The collection is edited by Mike Ashley, who also provides the introduction, and it’s clear that he’s as important to the curation of the Sci Fi Classics as is Martin Edwards to the Crime Classics. The book is a satisfyingly chunky one, and contains ten stories from an intriguing range of authors. Some are well-respected names in sci fi circles, like Asimov, John Brunner and E.C. Tubb; others are better known for their crime writing like Jacques Futrelle and P.D. James; then there’s Anne McCaffrey, usually bracketed as fantasy, and some names which are new to me. What these stories have in common, though, is a mystery or crime of some sort, and a science fiction element or setting.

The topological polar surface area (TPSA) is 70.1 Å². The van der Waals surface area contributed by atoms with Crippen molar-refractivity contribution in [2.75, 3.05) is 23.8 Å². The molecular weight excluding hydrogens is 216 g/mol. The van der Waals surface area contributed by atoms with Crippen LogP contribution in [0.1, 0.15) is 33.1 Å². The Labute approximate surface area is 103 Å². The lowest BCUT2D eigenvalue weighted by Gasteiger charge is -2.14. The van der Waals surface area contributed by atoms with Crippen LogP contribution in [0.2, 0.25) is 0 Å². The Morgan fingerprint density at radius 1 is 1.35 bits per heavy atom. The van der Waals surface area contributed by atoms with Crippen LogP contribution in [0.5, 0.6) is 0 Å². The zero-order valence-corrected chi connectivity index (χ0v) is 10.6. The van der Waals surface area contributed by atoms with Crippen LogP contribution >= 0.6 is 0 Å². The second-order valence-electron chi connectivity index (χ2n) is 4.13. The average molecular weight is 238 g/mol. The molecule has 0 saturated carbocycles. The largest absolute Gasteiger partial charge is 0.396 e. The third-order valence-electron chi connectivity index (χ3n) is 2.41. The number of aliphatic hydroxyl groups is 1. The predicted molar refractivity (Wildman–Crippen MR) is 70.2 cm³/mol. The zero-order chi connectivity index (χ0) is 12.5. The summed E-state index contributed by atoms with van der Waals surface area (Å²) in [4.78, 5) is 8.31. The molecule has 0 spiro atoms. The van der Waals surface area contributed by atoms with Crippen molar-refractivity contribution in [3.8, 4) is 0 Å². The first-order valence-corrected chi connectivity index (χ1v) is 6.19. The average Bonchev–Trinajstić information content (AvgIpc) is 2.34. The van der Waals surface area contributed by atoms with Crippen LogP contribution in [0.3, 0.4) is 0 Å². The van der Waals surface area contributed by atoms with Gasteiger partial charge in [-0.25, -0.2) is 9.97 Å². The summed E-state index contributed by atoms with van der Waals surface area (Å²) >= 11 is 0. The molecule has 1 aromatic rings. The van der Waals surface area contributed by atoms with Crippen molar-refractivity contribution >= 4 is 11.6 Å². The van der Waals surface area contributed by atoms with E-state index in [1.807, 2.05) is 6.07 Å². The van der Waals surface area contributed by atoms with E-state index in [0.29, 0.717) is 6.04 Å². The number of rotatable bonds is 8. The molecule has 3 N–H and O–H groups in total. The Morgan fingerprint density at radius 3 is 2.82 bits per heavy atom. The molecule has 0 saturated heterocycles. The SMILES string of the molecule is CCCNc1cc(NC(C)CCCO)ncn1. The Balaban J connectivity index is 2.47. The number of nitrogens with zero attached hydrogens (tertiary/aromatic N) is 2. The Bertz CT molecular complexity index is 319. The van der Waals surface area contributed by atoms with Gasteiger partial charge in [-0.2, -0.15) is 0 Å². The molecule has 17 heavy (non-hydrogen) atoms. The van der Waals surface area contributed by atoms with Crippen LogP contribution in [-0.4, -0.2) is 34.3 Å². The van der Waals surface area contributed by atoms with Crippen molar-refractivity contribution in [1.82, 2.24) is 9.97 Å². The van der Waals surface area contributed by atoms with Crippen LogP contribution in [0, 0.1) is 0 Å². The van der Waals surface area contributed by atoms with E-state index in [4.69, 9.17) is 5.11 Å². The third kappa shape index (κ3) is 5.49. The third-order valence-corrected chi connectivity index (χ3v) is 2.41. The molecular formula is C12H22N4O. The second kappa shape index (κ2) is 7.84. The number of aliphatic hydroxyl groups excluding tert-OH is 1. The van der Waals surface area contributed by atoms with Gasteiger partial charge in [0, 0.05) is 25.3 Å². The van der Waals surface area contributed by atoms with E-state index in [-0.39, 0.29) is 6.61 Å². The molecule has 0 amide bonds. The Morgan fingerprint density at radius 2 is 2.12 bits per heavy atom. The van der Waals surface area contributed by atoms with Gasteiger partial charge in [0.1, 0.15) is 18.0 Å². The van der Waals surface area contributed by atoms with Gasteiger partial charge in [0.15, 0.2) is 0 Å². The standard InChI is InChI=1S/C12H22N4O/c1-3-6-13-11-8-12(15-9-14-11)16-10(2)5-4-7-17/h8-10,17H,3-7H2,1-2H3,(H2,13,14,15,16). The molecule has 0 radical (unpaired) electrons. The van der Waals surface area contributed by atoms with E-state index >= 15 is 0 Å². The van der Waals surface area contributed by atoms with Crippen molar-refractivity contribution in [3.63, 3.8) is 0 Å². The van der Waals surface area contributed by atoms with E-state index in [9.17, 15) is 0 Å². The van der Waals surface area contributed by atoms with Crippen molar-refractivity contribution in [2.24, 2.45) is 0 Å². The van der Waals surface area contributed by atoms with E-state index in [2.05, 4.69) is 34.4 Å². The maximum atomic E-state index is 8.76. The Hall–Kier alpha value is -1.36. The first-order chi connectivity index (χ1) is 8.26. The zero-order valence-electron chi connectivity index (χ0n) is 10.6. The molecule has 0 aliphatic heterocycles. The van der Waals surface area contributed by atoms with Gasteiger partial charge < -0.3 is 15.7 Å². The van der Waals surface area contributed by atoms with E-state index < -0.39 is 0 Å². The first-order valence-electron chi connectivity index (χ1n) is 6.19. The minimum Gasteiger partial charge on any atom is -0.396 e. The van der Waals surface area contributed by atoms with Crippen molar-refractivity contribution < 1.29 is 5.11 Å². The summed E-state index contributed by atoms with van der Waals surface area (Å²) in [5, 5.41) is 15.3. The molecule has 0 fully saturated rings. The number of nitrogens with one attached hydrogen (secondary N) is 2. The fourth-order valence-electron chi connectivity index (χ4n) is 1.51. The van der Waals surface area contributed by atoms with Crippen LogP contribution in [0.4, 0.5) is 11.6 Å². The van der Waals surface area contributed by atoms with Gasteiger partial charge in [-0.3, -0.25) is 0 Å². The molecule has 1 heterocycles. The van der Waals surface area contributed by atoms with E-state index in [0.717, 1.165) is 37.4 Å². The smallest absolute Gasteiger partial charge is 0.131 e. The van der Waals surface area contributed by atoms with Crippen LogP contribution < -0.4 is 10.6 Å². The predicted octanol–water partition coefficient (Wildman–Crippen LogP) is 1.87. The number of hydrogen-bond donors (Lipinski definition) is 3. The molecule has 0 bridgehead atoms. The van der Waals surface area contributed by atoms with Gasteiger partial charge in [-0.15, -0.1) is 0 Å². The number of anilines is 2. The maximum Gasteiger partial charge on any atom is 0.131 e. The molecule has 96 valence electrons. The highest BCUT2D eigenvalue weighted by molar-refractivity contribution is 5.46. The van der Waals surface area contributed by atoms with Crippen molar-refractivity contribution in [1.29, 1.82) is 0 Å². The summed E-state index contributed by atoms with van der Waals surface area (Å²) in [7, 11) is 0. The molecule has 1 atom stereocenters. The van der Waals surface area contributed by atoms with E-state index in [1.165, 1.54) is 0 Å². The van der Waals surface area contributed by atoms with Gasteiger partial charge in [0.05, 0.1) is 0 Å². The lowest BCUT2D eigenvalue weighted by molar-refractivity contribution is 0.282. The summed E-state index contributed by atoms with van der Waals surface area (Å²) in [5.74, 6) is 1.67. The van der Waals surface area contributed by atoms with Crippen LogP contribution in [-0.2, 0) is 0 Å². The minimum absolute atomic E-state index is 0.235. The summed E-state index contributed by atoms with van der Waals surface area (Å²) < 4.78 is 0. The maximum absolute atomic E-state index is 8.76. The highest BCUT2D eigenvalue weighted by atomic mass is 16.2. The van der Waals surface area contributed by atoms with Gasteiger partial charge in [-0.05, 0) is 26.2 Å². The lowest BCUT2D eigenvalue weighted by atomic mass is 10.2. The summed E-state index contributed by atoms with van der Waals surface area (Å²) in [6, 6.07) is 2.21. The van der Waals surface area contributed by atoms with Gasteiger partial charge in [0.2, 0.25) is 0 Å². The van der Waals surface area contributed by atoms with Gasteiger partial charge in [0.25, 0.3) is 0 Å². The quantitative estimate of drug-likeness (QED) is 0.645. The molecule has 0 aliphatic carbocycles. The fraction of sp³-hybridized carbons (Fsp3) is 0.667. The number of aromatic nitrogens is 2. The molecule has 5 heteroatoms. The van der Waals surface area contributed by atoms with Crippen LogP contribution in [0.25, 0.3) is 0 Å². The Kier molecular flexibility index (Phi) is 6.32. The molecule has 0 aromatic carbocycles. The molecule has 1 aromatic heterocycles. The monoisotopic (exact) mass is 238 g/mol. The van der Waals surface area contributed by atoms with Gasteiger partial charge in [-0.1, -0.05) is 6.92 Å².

I have to say up front that all of these stories make marvellous reading; whether you’re a fan of science fiction or not, these are wonderfully written tales with mysteries which will flummox you and ingenious concepts which take the fighting of crime further than normal. The opener, for example – “Elsewhen” by Anthony Boucher – looks at the possibility of using time travel to aid in committing a crime; yet it seems firmly set in classic crime territory, with a very clever denouement. A similar element exists in “The Absolutely Perfect Murder”, a humorous short by Miriam Allen deFord which closes the collection.